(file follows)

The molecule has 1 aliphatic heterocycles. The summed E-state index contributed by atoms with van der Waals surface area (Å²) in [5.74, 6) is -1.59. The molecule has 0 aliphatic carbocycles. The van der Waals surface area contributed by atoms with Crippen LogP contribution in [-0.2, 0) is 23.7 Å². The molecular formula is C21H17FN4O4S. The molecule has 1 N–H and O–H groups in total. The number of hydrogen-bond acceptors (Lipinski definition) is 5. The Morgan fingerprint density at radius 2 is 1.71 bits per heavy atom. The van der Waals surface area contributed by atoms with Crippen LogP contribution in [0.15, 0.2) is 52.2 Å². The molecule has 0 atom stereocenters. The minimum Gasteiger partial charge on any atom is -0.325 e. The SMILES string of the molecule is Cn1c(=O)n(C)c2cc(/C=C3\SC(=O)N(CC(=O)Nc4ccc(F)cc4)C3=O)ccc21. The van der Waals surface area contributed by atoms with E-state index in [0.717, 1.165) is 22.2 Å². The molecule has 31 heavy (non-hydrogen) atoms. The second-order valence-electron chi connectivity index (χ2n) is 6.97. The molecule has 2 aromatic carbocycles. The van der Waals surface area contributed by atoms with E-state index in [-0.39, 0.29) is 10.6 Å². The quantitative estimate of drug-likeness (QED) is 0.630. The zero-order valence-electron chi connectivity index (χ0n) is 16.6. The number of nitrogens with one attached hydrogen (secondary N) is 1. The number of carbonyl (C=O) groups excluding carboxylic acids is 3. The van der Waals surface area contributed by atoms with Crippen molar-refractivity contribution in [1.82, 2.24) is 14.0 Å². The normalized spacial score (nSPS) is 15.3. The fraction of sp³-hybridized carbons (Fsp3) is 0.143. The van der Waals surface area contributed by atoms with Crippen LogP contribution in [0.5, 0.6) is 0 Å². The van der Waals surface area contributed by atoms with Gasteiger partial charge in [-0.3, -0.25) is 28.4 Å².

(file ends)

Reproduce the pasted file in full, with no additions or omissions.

The molecule has 1 aliphatic heterocycles. The summed E-state index contributed by atoms with van der Waals surface area (Å²) in [5.74, 6) is -1.59. The molecule has 0 aliphatic carbocycles. The van der Waals surface area contributed by atoms with Crippen LogP contribution in [-0.2, 0) is 23.7 Å². The molecular formula is C21H17FN4O4S. The molecule has 1 N–H and O–H groups in total. The number of hydrogen-bond acceptors (Lipinski definition) is 5. The Morgan fingerprint density at radius 2 is 1.71 bits per heavy atom. The van der Waals surface area contributed by atoms with Crippen LogP contribution in [0.15, 0.2) is 52.2 Å². The molecule has 0 atom stereocenters. The minimum Gasteiger partial charge on any atom is -0.325 e. The SMILES string of the molecule is Cn1c(=O)n(C)c2cc(/C=C3\SC(=O)N(CC(=O)Nc4ccc(F)cc4)C3=O)ccc21. The van der Waals surface area contributed by atoms with E-state index in [0.717, 1.165) is 22.2 Å². The molecule has 31 heavy (non-hydrogen) atoms. The second-order valence-electron chi connectivity index (χ2n) is 6.97. The molecule has 2 aromatic carbocycles. The van der Waals surface area contributed by atoms with E-state index in [-0.39, 0.29) is 10.6 Å². The quantitative estimate of drug-likeness (QED) is 0.630. The zero-order valence-electron chi connectivity index (χ0n) is 16.6. The number of nitrogens with one attached hydrogen (secondary N) is 1. The number of carbonyl (C=O) groups excluding carboxylic acids is 3. The van der Waals surface area contributed by atoms with Crippen molar-refractivity contribution in [1.82, 2.24) is 14.0 Å². The normalized spacial score (nSPS) is 15.3. The fraction of sp³-hybridized carbons (Fsp3) is 0.143. The van der Waals surface area contributed by atoms with Crippen LogP contribution in [0.5, 0.6) is 0 Å². The van der Waals surface area contributed by atoms with Gasteiger partial charge in [-0.3, -0.25) is 28.4 Å².